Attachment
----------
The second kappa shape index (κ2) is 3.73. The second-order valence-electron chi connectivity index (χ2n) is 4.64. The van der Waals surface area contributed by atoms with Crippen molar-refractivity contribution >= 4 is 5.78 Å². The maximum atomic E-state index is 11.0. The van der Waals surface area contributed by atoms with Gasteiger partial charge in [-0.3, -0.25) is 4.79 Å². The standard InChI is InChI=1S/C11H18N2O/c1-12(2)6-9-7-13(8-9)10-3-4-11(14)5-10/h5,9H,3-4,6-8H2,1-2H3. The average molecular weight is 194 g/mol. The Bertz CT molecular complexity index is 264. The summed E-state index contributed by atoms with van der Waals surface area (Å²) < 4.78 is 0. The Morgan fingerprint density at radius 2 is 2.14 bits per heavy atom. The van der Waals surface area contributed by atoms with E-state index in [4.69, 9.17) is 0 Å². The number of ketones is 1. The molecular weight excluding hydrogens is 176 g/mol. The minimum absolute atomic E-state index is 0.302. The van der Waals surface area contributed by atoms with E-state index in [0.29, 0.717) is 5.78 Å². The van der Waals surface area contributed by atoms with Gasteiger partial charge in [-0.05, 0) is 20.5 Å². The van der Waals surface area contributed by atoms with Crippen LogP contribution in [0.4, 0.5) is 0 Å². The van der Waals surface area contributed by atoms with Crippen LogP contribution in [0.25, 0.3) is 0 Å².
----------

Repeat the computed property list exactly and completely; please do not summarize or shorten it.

The second kappa shape index (κ2) is 3.73. The second-order valence-electron chi connectivity index (χ2n) is 4.64. The van der Waals surface area contributed by atoms with Crippen molar-refractivity contribution >= 4 is 5.78 Å². The maximum atomic E-state index is 11.0. The van der Waals surface area contributed by atoms with Gasteiger partial charge in [-0.3, -0.25) is 4.79 Å². The standard InChI is InChI=1S/C11H18N2O/c1-12(2)6-9-7-13(8-9)10-3-4-11(14)5-10/h5,9H,3-4,6-8H2,1-2H3. The average molecular weight is 194 g/mol. The Bertz CT molecular complexity index is 264. The summed E-state index contributed by atoms with van der Waals surface area (Å²) < 4.78 is 0. The Morgan fingerprint density at radius 2 is 2.14 bits per heavy atom. The van der Waals surface area contributed by atoms with E-state index in [4.69, 9.17) is 0 Å². The number of ketones is 1. The molecular weight excluding hydrogens is 176 g/mol. The minimum absolute atomic E-state index is 0.302. The van der Waals surface area contributed by atoms with E-state index in [0.29, 0.717) is 5.78 Å². The van der Waals surface area contributed by atoms with Gasteiger partial charge in [-0.05, 0) is 20.5 Å². The van der Waals surface area contributed by atoms with Crippen LogP contribution in [0.4, 0.5) is 0 Å². The van der Waals surface area contributed by atoms with Crippen LogP contribution in [0.25, 0.3) is 0 Å².